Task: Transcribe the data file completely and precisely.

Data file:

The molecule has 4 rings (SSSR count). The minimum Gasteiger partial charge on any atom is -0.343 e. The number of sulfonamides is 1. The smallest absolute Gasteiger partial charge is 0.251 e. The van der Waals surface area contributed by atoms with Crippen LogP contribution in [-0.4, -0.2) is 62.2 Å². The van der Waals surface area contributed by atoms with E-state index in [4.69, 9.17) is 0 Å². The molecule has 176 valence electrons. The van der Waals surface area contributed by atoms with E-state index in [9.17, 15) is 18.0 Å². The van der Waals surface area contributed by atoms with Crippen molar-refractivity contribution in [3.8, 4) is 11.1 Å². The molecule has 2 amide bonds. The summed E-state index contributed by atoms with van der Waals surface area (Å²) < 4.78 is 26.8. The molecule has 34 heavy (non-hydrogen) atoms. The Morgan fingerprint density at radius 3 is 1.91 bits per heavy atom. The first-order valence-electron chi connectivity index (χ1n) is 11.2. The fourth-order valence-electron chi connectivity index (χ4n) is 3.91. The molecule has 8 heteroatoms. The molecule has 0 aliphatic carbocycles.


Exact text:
The molecule has 4 rings (SSSR count). The minimum Gasteiger partial charge on any atom is -0.343 e. The number of sulfonamides is 1. The smallest absolute Gasteiger partial charge is 0.251 e. The van der Waals surface area contributed by atoms with Crippen LogP contribution in [-0.4, -0.2) is 62.2 Å². The van der Waals surface area contributed by atoms with E-state index in [4.69, 9.17) is 0 Å². The molecule has 176 valence electrons. The van der Waals surface area contributed by atoms with E-state index in [9.17, 15) is 18.0 Å². The van der Waals surface area contributed by atoms with Crippen molar-refractivity contribution in [3.8, 4) is 11.1 Å². The molecule has 2 amide bonds. The summed E-state index contributed by atoms with van der Waals surface area (Å²) < 4.78 is 26.8. The molecule has 34 heavy (non-hydrogen) atoms. The Morgan fingerprint density at radius 3 is 1.91 bits per heavy atom. The first-order valence-electron chi connectivity index (χ1n) is 11.2. The fourth-order valence-electron chi connectivity index (χ4n) is 3.91. The molecule has 8 heteroatoms. The molecule has 0 aliphatic carbocycles.